I will notate & for "and" and v for "or"

A: I got X
B: I went to school.

~(A v B) = Neither I got X nor did I go to school.

which is equivalent to ~A & ~B = I did not get X and I did not go to school.

But what I have trouble with is

~A v ~B is I did not get X or I did not go to school.

which is equivalent to ~(A & B), but I do not know how to translate ~(A & B) into an English sentence.

Can anyone help me?

Also, what is the difference between Both I love 1 and I love 2 and I love both 1 and 2?

Are both sentences equal to A & B ?

  • 1
    & and ^ have the same meaning as conjunction in all notations I know. v means disjunction. I've edited for that purpose. – virmaior Sep 24 '14 at 8:58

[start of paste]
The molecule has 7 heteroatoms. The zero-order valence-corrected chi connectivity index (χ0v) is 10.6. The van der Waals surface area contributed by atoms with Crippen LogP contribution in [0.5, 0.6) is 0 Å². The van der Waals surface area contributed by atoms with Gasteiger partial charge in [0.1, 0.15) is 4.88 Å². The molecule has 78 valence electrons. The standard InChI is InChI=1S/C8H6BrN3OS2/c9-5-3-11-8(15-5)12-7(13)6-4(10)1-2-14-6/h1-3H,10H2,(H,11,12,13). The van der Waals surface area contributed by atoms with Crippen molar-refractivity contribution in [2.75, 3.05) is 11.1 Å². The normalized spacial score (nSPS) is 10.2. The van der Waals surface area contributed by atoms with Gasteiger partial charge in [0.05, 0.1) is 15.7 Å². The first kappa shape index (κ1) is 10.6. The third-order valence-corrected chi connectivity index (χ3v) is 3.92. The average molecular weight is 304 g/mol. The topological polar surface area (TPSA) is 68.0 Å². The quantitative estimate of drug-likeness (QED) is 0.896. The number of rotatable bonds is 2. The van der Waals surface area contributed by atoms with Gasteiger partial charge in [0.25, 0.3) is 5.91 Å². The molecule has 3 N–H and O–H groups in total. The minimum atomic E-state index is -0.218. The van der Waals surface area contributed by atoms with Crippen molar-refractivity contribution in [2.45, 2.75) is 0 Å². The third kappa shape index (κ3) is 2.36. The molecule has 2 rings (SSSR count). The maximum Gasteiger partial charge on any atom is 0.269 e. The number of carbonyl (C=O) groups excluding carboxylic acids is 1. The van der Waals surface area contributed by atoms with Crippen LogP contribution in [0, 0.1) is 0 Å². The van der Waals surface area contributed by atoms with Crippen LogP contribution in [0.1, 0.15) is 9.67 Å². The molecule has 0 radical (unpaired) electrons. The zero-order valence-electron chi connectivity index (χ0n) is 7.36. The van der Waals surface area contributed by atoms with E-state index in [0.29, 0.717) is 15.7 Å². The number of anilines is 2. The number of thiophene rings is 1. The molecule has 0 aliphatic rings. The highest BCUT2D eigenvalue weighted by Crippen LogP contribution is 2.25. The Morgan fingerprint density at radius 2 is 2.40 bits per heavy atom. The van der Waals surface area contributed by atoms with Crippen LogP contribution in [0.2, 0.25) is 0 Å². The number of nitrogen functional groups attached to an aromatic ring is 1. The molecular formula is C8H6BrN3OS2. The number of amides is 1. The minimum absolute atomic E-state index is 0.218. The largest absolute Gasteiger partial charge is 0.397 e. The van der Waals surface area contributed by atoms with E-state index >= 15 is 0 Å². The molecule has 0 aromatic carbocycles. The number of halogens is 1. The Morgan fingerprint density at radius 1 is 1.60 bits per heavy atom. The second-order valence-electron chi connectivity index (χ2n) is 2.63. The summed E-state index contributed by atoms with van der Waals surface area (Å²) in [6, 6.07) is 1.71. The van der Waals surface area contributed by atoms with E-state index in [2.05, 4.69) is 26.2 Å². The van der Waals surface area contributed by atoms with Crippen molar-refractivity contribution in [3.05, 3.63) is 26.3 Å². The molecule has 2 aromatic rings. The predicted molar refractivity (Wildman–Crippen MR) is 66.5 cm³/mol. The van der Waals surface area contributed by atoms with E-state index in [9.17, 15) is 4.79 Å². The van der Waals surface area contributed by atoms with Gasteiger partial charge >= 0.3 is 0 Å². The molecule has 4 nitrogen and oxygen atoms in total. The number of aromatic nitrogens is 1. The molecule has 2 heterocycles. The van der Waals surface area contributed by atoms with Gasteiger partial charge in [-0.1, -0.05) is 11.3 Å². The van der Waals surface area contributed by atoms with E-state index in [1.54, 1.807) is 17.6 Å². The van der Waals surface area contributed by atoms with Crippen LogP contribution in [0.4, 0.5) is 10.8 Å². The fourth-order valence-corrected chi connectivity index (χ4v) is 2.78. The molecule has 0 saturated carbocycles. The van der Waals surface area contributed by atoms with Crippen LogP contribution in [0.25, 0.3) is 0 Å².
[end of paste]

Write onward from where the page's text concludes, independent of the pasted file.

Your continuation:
~(A & B) is It is not the case that I both got X and went to school. You would rarely hear a sentence like this in natural English, which is why it is hard to translate.

Both of your sentences could be expressed by A & B in a simple logic such as the one you're using. If you were working with a predicate logic, the first would be L(A) & L(B), the second would be L(A & B).

Your Answer

By clicking “Post Your Answer”, you agree to our terms of service, privacy policy and cookie policy

Not the answer you're looking for? Browse other questions tagged or ask your own question.